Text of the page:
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Herman Trend Alert: Robots Teach Kids Gracious Professionalism

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Herman Trend Alerts are written by Joyce Gioia, a strategic business futurist, Certified Management Consultant, author, and professional speaker. Archived editions are posted at http://www.hermangroup.com/archive.html

From "Herman Trend Alert," by Roger Herman and Joyce Gioia, Strategic Business Futurists

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GREENSBORO, NC — The most successful entrepreneurs are driven to leave a lasting legacy and Dean Kamen is no exception. He invented the portable dialysis machine and the Segway, an urban transportation machine.

In 1989, Kamen decided to focus on igniting young people’s interest and participation in science and technology. His vision is “to create a world . . . where young people dream of becoming science and technology heroes,” so he founded an organization called FIRST (For Inspiration and Recognition of Science and Technology).

The FIRST organization engages young people (ages six through 18) and their mentors and volunteers in solving a common problem in a six-week timeframe. The teams of youngsters build robots using a standard “kit of parts" and a common set of rules, then vie in regional and international competition.

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In one division, the FIRST LEGO League Nano Quest Challenge this year, teams of nine- to 14 year-olds are using LEGO to explore technologies that start in the nano world and lead to valuable practical applications for everyday life.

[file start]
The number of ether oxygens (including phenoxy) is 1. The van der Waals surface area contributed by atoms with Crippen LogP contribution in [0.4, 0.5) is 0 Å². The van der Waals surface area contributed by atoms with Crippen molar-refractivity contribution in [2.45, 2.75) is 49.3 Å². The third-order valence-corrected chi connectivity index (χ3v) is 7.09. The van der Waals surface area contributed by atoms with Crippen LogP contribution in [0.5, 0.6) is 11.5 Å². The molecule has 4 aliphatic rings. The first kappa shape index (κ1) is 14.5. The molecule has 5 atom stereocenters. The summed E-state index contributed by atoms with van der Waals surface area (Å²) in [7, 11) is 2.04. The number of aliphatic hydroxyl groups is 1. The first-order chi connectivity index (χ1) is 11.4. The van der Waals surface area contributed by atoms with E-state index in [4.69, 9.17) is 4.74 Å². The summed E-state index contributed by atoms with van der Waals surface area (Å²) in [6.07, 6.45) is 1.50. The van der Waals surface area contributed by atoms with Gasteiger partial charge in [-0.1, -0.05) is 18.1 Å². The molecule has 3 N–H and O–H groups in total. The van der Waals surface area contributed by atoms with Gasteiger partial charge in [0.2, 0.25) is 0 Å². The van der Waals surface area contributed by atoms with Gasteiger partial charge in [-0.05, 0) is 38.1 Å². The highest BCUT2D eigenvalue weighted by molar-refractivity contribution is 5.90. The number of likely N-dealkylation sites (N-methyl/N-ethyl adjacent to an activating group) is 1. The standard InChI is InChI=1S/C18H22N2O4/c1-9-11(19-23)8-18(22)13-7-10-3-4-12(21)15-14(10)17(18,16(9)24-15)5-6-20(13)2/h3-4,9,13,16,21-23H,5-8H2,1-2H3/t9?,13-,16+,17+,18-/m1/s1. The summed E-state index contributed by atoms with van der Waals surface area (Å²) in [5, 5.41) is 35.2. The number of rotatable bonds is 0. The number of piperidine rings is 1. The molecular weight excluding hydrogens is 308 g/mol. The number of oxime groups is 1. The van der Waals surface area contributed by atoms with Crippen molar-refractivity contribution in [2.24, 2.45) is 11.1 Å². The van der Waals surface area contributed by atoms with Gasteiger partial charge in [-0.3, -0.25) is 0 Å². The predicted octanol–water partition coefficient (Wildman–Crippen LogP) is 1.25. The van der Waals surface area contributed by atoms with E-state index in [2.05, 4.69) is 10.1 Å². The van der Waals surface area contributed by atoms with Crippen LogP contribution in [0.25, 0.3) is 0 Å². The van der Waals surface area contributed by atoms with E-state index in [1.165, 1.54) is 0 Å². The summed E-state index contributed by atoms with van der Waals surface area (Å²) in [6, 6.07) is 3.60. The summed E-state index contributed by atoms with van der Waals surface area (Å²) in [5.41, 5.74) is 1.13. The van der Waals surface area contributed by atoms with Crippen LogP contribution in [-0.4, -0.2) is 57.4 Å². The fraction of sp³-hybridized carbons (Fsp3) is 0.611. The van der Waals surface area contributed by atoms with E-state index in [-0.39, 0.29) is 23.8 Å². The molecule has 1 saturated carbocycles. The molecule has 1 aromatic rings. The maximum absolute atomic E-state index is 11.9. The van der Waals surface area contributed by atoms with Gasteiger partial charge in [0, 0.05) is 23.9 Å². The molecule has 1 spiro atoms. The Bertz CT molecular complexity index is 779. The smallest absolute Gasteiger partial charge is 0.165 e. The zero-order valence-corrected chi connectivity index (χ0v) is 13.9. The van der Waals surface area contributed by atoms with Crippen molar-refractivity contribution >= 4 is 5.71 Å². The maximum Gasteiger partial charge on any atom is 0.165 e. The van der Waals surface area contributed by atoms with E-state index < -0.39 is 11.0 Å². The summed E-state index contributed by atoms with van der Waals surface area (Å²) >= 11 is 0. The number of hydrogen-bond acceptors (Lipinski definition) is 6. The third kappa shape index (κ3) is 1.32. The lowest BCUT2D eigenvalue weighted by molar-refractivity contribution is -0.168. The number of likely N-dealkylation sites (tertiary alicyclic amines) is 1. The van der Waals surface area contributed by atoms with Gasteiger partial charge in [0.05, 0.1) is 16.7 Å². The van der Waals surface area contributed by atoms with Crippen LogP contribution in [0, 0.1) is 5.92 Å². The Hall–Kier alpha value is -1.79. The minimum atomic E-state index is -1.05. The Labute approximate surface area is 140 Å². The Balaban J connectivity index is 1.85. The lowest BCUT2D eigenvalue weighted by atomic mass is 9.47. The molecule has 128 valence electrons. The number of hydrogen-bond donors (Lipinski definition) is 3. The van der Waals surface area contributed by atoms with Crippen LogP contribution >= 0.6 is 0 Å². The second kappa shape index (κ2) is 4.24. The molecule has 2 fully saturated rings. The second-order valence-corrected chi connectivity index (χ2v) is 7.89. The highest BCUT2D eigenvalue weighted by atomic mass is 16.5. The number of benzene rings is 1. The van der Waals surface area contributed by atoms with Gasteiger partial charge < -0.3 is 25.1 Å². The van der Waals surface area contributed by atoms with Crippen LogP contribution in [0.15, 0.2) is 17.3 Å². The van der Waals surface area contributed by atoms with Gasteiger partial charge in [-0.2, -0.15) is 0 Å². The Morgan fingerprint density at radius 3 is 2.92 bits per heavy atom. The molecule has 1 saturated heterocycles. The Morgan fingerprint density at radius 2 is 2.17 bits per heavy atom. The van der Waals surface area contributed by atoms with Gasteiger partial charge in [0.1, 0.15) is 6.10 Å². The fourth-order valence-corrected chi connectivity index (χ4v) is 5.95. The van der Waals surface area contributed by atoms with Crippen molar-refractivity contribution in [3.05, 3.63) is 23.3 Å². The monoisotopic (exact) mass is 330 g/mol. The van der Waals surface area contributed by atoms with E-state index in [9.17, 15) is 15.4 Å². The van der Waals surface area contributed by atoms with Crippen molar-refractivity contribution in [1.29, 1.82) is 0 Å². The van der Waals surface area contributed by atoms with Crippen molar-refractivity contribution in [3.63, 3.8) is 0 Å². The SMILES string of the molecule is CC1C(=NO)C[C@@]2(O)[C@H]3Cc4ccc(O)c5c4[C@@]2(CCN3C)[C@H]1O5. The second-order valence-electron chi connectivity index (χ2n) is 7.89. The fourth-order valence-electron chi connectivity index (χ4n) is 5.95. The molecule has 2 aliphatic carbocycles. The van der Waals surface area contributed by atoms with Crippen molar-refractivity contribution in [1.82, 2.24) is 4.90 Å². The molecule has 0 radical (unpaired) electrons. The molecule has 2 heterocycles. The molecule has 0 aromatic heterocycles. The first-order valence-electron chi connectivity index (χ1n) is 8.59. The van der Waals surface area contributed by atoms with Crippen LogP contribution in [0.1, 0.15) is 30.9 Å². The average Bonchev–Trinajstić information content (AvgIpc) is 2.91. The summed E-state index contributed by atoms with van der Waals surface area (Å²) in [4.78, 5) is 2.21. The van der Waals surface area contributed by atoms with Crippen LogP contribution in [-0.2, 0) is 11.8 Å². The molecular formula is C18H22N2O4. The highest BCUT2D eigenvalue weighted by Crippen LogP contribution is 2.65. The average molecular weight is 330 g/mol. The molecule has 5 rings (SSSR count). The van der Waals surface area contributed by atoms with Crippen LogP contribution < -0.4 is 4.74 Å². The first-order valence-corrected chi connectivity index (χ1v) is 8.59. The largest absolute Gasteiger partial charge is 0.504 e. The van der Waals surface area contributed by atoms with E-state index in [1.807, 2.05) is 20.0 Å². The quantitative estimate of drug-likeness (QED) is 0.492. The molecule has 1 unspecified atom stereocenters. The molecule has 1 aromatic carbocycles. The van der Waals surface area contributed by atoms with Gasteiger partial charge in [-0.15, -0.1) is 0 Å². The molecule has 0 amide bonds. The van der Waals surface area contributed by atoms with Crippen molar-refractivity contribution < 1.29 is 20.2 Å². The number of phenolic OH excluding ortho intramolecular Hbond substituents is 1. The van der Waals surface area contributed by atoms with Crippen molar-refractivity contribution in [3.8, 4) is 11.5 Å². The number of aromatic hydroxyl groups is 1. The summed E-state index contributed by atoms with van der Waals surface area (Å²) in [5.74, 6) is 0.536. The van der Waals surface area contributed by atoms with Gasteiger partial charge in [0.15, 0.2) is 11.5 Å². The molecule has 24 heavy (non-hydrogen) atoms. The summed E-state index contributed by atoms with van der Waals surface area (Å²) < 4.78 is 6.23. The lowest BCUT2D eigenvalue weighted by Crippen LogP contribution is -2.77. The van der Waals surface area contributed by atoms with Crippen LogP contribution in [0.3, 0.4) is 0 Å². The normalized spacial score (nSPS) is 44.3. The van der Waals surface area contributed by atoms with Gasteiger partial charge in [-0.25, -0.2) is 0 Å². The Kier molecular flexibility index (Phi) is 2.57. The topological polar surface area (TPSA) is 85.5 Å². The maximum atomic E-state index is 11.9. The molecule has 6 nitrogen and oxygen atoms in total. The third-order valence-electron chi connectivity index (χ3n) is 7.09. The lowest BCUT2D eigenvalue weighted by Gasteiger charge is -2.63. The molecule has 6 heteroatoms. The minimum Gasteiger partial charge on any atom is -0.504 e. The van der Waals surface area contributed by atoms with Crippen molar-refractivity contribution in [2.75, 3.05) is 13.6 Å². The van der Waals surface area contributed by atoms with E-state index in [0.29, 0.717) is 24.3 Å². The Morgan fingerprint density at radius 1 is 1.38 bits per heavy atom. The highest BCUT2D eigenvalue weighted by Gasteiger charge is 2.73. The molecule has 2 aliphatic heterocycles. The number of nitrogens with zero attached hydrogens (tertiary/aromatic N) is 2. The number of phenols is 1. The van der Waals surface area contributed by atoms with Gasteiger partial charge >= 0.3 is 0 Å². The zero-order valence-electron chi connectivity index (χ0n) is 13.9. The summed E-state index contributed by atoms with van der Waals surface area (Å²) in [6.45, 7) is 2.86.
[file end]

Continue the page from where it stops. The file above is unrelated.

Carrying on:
FIRST celebrates the concept of “Gracious Professionalism.” Coined by Dr. Woodie Flowers of the Massachusetts Institute of Technology, “Gracious Professionalism” encourages high-quality work, emphasizes the value of others, and respects individuals and the community. Participants compete aggressively while treating each other with mutual respect and kindness. Competing teams take pride in supporting each other with spare parts and/or counsel even to their own disadvantage.

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FIRST redefines winning by rewarding teams for excellence in design, demonstrated team spirit, gracious professionalism, and the ability to overcome obstacles. Scoring the most points is a secondary goal. Winning means building lasting partnerships.

This year the full range of FIRST programs will touch 90,000 young people and 40,000 mentors and volunteers. They will build 10,652 robots. On April 12 to 14, 2007, teams from 22 countries, including Brazil, Canada, Mexico, and Australia will participate in the FIRST Championship in Atlanta, GA.

As enlightened technology companies look for ways to address the skilled labor shortage and predispose young scientists and engineers to choosing employment with them, we expect support for FIRST to increase substantially.

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To learn more about FIRST programs, visit: http://www.usfirst.org.

Copyright 1998-2007 by The Herman Group of Companies, Inc., all rights reserved. Reproduction for publication is allowed by permission of The Herman Group, Inc., and must include the following attribution: "From ‘The Herman Trend Alert,’ by Roger Herman and Joyce Gioia, Strategic Business Futurists. (800) 227-3566 or http://www.hermangroup.com . The Herman Trend Alert is a trademark of The Herman Group of Companies, Inc.

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